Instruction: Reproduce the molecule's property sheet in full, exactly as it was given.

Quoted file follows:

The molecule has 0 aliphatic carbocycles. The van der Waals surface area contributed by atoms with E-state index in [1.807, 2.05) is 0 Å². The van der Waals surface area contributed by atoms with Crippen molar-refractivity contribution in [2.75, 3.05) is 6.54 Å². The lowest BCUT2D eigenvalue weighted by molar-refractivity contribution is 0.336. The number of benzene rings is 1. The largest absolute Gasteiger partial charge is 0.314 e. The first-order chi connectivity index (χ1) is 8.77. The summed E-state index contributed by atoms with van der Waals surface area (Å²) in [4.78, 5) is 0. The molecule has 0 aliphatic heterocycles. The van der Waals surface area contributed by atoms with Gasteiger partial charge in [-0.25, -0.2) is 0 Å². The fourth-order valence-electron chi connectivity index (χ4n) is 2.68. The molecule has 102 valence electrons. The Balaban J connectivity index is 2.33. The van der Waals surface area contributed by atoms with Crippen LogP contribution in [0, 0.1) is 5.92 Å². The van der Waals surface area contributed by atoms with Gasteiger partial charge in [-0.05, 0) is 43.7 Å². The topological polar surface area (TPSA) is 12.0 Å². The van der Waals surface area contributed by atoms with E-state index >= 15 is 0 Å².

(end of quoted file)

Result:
The molecule has 0 aliphatic carbocycles. The van der Waals surface area contributed by atoms with E-state index in [1.807, 2.05) is 0 Å². The van der Waals surface area contributed by atoms with Crippen molar-refractivity contribution in [2.75, 3.05) is 6.54 Å². The lowest BCUT2D eigenvalue weighted by molar-refractivity contribution is 0.336. The number of benzene rings is 1. The largest absolute Gasteiger partial charge is 0.314 e. The first-order chi connectivity index (χ1) is 8.77. The summed E-state index contributed by atoms with van der Waals surface area (Å²) in [4.78, 5) is 0. The molecule has 0 aliphatic heterocycles. The van der Waals surface area contributed by atoms with Gasteiger partial charge in [-0.25, -0.2) is 0 Å². The fourth-order valence-electron chi connectivity index (χ4n) is 2.68. The molecule has 102 valence electrons. The Balaban J connectivity index is 2.33. The van der Waals surface area contributed by atoms with Crippen LogP contribution in [0, 0.1) is 5.92 Å². The van der Waals surface area contributed by atoms with Gasteiger partial charge in [-0.05, 0) is 43.7 Å². The topological polar surface area (TPSA) is 12.0 Å². The van der Waals surface area contributed by atoms with E-state index >= 15 is 0 Å².